They had a show about this on Oprah before and I believe it was called a dinner party. It’s sad becasue it preys on those who are desperate. One youtube video about this actually tells people to pawn things or borrow money to do this.
Perhaps I’m just making up my own definitions, but I consider “pyramid scheme” to be the umbrella term for all of these types of scams. Endless chains and Ponzi schemes, and MLM, would be types of pyramids, due to the shape of the structure that creates a financial return for the one, or few, at the top.
PW’s Distinction Of The Day:
The biggest difference between a pyramid scheme and a traditional business is, of course, the flow of money. In a traditional business, the flow is two-way (up and down) through the structure. In a pyramid, the flow is one-way (up to the top).
PW’s Recommendation Of The Day:
So whenever MLMers likens their businesses to businesses like IBM, Microsoft, McDonald’s or whatever, you have a basic distinction to throw back at ’em: the flow of money. (Remember to pose it as a question so that they have to go look it up somewhere.)
Unless you provide a product or service you cannot send money through the mail. Used to be called chain letters back in the 80’s. Wait till all of a sudden you see something in the local newspaper how the Fed’s are stepping in and you’ll see it come to crashing halt. Sort of like musical chairs when the music stops.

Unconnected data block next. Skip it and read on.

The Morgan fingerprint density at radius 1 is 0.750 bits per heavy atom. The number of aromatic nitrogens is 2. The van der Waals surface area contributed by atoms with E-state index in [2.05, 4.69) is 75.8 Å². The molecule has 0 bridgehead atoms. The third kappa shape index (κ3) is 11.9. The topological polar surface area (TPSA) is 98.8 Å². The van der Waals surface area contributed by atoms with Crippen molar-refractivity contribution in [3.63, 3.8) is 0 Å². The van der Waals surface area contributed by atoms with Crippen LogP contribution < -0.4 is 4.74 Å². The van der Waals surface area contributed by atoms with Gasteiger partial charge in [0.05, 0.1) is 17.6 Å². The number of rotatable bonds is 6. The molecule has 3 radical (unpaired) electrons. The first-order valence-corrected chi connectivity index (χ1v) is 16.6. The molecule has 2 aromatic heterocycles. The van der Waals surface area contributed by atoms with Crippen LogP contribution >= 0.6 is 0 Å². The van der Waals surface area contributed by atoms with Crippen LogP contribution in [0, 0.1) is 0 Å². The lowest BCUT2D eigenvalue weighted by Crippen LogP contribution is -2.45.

but then you have to prove the person opening the package is really getting the money or you have to prove fraud and that’s not easy.
Yes, you can give up to $12,000 to someone each year as a non-taxed gift, but do you want to give money to someone else when others may not give it to you?
I get confused on the finer points of some of this, but I think, technically, it’s a Ponzi scheme, which is a type of pyramid scheme. I’m not sure if there’s a delineation between the two.
I’d ask him about it, since he seems to think these magic money machines work pretty well, see if he’s tried it and made money.
Oh, wait. Yes, he has. He makes huge amounts of money. We know it’s true because after trying to sell overpriced domain names to us, he told us how well off he’s doing.
There seems to be a lot of those going around today. Especially on youtube. You see some person open up a fedex package that contains hundreds or thousands of dollars. How is this legal? I think this is just a pyramid scheme. Of course they all say it’s totall legal because you can get a certain amount of money from someone as a gift. They had these years ago and I know someone who lost 2k. I’m surpised these sort of operations haven’t gotten shut down yet.